Day 11, Abu Simbel
3 am wake up call to join a Tourist Police Convoy to Abu Simbel. We were greeted by our cheery egyptologist, a Coptic Christian named Emat, who was our best yet. You could tell that he had a sincere passion for the studing antiquities and sharing out the curiosities of his home.
We saw the sun rise over the Sahara. I watched a star fade away into the daylight while Anne slept on my shoulder.
Abu Simbel was Ramses II homage to himself, the first standing king deified. He’s kind of a big deal, having ruled as Pharaoh for 67 years and fathered 180-something children.
It was also nearly submerged by the High Dam and moved stone-by-stone by UNESCO in the 1960s. The man-made Lake Nasr was gorgeous and we saw a line of thousands of ducks migrating North to Europe that stretched on for over 5 minutes... think we’ll see any of them up here?
On the way back, a mirage in the desert... (where else?) that looked just like the huge lake we’d just come from.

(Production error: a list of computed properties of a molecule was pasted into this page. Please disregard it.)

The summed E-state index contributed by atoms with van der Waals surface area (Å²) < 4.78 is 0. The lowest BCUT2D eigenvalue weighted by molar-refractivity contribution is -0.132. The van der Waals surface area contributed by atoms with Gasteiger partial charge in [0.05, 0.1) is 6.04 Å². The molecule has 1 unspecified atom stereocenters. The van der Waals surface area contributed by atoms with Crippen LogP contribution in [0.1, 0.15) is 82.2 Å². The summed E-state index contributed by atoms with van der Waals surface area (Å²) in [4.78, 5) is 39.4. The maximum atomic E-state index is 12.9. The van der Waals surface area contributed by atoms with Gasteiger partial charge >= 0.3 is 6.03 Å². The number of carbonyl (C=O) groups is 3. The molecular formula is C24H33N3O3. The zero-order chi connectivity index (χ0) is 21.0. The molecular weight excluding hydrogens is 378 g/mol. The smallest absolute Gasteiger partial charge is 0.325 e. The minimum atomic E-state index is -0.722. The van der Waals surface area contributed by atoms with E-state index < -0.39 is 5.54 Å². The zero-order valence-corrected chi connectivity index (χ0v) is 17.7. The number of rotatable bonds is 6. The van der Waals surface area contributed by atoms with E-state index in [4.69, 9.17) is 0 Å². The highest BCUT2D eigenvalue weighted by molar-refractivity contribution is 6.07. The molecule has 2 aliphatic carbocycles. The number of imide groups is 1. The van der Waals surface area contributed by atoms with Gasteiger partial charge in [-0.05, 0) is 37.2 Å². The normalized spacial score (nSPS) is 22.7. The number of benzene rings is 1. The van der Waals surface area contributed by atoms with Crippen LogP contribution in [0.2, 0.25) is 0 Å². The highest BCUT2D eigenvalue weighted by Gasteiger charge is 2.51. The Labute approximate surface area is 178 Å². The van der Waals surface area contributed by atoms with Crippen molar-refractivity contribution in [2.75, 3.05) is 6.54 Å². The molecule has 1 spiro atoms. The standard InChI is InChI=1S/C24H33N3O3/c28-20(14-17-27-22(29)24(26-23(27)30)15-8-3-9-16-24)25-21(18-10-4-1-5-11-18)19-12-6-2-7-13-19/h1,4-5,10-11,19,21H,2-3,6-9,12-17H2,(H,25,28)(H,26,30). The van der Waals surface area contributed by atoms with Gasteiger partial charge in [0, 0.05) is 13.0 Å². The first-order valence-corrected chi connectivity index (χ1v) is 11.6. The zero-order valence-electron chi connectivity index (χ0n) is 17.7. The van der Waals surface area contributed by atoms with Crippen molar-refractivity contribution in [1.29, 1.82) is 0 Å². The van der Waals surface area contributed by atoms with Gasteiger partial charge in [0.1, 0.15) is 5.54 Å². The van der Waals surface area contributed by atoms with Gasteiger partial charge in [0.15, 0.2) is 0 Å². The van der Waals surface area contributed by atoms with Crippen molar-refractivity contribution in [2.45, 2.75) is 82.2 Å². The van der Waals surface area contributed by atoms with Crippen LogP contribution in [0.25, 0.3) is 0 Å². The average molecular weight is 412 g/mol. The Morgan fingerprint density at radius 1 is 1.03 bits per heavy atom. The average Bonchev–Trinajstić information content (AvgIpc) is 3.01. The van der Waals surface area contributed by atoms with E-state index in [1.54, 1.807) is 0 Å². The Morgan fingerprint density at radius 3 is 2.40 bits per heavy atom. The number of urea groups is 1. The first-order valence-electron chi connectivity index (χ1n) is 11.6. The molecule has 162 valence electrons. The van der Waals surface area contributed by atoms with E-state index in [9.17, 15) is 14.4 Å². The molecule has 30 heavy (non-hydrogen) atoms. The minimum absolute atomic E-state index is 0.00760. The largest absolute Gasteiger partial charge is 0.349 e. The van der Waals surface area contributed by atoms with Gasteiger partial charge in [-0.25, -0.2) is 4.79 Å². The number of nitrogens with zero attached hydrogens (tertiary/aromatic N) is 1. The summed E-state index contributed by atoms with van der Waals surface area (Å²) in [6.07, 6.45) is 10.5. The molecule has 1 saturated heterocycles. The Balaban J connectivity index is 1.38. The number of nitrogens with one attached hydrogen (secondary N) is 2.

These words don’t do enough to describe what a great day we had, despite the 7-hour bus ride and the early start, but we got the afternoon to explore and relax.
And then came the camels.
This was an optional and to think we could’ve missed it! It ended up vying as my favorite part of the trip. For an hour I was Lawrence of Arabia. We saw the most magnificent sunset as we rounded 4,000 year old Nubian tombs and came upon the ruined monastery of St. Simeon. The browns & reds & grays & tans of the desert hills against the white/blue/yellow/apricot fading into pink and red of the sky... It was out of this world.
Oh, and we raced. Think I was 3rd, but think Mikey baksheeshed his way to the front...
Afterwards another soothing boat ride to the Nubian village for a home cooked meal and a henna tattoo for Anne.